MEADVILLE — When September came around he told Mary he was shaving it off. “She said, ‘Oh dear, please keep it at least until New Year’s.’ Well, it takes two to make a marriage,” Eldridge said, so he didn’t shave. “The longer I let it grow the whiter it became.”
Then it began. He started getting requests to play Santa.
“I don’t know how to play Santa,” he’d tell them at first, but he finally agreed to try.
The first time he did it was for preschoolers and he rented a suit that Mary had to wash beforehand because it was so dirty and smelly. Mary then made him his own suit. A few years went by and he would only play Santa for friends.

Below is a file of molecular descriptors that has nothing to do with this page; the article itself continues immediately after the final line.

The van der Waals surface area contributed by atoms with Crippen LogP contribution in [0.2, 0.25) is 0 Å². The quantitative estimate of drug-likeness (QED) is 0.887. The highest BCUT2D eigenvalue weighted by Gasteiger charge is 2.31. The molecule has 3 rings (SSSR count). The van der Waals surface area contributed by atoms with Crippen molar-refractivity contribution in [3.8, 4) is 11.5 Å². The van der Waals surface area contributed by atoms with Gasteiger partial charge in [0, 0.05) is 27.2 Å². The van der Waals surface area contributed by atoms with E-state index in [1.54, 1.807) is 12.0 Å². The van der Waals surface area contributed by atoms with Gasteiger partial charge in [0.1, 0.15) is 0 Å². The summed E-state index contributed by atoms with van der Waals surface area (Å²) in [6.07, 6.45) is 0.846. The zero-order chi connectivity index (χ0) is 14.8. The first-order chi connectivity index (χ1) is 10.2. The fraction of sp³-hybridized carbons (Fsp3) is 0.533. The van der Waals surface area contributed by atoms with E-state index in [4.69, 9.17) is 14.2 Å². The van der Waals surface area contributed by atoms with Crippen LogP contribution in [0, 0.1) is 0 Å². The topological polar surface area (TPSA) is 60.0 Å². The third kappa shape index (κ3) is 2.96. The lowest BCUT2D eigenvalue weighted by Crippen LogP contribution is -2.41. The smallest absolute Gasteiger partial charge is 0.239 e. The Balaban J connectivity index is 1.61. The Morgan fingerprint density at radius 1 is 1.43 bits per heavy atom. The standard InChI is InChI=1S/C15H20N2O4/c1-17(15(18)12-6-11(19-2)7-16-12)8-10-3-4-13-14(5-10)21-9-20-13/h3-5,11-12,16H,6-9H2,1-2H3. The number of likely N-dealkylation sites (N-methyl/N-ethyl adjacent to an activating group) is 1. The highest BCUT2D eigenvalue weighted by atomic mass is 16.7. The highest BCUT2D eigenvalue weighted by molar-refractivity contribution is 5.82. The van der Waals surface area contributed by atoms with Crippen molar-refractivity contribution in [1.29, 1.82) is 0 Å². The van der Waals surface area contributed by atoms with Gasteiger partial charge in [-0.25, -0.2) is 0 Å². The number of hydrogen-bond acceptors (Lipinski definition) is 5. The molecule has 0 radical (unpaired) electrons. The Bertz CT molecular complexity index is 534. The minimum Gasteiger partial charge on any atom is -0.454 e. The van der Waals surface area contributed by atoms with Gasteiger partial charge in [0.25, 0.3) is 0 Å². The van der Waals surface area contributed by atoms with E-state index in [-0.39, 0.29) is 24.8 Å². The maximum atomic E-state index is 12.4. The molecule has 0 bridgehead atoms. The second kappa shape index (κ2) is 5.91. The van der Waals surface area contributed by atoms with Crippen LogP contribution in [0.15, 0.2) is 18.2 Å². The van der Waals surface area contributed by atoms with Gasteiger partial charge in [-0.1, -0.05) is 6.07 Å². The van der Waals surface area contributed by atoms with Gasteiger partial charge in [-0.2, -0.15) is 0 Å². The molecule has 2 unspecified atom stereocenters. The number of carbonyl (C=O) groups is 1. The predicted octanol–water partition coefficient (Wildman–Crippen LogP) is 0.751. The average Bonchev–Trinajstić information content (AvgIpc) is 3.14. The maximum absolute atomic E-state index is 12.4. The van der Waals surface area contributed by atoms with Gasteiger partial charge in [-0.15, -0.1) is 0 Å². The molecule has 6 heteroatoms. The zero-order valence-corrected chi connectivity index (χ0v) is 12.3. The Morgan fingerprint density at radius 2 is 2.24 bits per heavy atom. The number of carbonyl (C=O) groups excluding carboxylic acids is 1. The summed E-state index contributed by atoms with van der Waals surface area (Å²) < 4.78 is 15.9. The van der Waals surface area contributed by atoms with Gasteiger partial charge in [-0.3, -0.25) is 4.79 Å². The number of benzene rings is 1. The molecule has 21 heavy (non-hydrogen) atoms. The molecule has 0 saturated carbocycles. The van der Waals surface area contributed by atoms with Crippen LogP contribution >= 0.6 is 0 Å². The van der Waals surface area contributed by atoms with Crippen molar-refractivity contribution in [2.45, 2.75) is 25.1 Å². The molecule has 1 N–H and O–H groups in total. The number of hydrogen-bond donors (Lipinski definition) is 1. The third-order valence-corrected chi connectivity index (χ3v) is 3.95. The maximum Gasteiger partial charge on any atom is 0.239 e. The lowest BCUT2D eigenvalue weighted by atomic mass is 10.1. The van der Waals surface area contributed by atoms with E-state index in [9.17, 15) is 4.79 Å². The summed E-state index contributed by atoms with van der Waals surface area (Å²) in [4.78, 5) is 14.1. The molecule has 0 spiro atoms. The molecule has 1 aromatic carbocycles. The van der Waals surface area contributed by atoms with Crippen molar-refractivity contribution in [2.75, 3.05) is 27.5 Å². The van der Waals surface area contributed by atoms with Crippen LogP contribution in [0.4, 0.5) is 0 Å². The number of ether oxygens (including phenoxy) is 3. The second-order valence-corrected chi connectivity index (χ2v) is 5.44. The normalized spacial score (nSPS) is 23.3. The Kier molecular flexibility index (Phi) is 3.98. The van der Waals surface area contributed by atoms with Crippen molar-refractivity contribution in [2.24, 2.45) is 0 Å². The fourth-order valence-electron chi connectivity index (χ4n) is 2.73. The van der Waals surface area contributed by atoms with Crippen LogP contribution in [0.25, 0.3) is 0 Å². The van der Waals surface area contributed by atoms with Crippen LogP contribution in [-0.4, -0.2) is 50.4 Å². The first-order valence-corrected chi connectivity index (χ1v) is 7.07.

Then Martha Miller, who was the head of the Chamber of Commerce, asked if Eldridge would play Santa and go around town to area businesses to cheer up people during the holidays. He refused.
“Santa is for children,” he told her.
When Miller asked him to reconsider in front of Mary, Mary had no part of his argument. She and Miller convinced him to do it. Eldridge said he would but only if he could play Santa for the children in between his stops, if he could become a “roving Santa” walking all over town and playing Santa for everyone he encountered.
After warming up to the idea of being Santa, Eldridge had an idea. He told Miller, “Let’s get a picture of Santa in the Tribune, on the front page, inviting everyone to town for a hometown Christmas.” It was in the day of black and white and they pitched the idea to the paper in color. The publisher at the time, Bob Smith, hesitated. He told them that printing the picture in color would be expensive and getting it ready would take time, but he agreed to back the plan.